Conference leaders and disaster response team members are meeting with Tom Hazelwood, the United Methodist Committee on Relief’s (UMCOR) executive secretary for disaster response in the United States, Monday afternoon at Faith United Methodist Church here to coordinate efforts. The disaster response team expects to receive damage reports from district offices and disaster response coordinators Monday, as well.

“Our goal [for the meeting] will be to decide a strategy for the response,” said the Rev. Dr. Larry Rankin, director of the Conference Equipping Network’s Missions ministry and disaster response efforts. “Some areas…we just don’t know yet [extent of damage] because of the communications.”

Many communities still don’t have power or a way to communicate what needs to be done. Rankin said he’s going to suggest the team define centers at various churches along the path of the storm and coordinate efforts from those locations.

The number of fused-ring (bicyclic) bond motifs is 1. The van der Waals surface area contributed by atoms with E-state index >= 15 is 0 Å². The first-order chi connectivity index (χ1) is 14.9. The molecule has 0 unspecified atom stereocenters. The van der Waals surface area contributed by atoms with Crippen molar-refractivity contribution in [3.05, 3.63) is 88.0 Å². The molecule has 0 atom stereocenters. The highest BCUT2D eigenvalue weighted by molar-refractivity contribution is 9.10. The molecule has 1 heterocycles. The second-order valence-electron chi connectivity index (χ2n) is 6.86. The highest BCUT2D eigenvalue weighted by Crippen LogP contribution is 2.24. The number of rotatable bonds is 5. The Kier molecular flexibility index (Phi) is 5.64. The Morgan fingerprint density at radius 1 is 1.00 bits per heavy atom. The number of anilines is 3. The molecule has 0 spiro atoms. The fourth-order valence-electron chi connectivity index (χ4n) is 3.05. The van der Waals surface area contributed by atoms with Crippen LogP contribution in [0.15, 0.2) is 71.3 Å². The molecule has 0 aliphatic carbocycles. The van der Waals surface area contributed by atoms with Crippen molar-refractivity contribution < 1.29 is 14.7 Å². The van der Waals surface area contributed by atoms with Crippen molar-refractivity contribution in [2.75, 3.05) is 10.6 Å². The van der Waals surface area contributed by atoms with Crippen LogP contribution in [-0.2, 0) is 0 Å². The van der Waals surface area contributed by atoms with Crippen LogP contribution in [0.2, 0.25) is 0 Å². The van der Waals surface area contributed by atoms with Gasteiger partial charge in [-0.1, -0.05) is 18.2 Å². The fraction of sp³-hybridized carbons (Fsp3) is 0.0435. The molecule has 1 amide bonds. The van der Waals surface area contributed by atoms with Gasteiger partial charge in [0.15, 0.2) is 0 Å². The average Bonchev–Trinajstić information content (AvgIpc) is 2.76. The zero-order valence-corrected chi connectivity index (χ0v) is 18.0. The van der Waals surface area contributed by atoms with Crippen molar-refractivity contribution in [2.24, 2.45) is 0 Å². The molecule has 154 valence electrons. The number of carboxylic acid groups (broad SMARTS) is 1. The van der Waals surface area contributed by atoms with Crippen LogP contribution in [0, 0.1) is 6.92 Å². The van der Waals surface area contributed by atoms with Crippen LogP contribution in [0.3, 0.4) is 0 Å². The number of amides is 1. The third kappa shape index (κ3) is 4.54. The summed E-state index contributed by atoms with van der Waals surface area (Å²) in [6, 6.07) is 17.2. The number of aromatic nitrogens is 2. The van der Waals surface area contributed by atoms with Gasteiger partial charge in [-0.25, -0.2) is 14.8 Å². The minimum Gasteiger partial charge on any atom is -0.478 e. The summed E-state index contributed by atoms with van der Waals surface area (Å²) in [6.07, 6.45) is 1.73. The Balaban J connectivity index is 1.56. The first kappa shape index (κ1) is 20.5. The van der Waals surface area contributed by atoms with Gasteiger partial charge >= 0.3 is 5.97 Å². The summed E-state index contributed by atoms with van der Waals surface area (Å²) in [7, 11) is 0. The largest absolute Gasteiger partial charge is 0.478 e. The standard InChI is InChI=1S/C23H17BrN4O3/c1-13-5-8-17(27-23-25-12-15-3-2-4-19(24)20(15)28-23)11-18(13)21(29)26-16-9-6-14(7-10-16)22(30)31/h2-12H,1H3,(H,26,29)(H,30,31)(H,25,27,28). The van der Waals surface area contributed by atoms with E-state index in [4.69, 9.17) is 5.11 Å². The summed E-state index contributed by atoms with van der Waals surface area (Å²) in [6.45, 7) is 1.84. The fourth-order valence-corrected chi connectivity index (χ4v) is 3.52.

Efforts are already underway, however. Volunteers from the conference’s depot in Madison, near Tallahassee, are on their way to Port Charlotte with flood buckets. “Across the Florida Conference there is a real response,” Harris said. “Each district coordinator has been bringing churches together to respond.”

Harris said his community ranks with Port Charlotte and Punta Gorda as one of the hardest areas hit. Arcadia is located about 20 to 30 miles from Port Charlotte. “The city is devastated,” he said.

ORLANDO — Homes in the southeast area of Orlando were hard hit by Hurricane Charley, which knocked many of the neighborhoods' oaks into homes and powerlines and left many residents without electricity or water. Photo by Julie Jo Adams, Photo #04-0063.

Harris and Rankin said the Sarasota District has already mobilized to provide assistance, especially to the Arcadia area at this point, and response leaders in the Miami District have communicated that churches there are anxious to send work teams.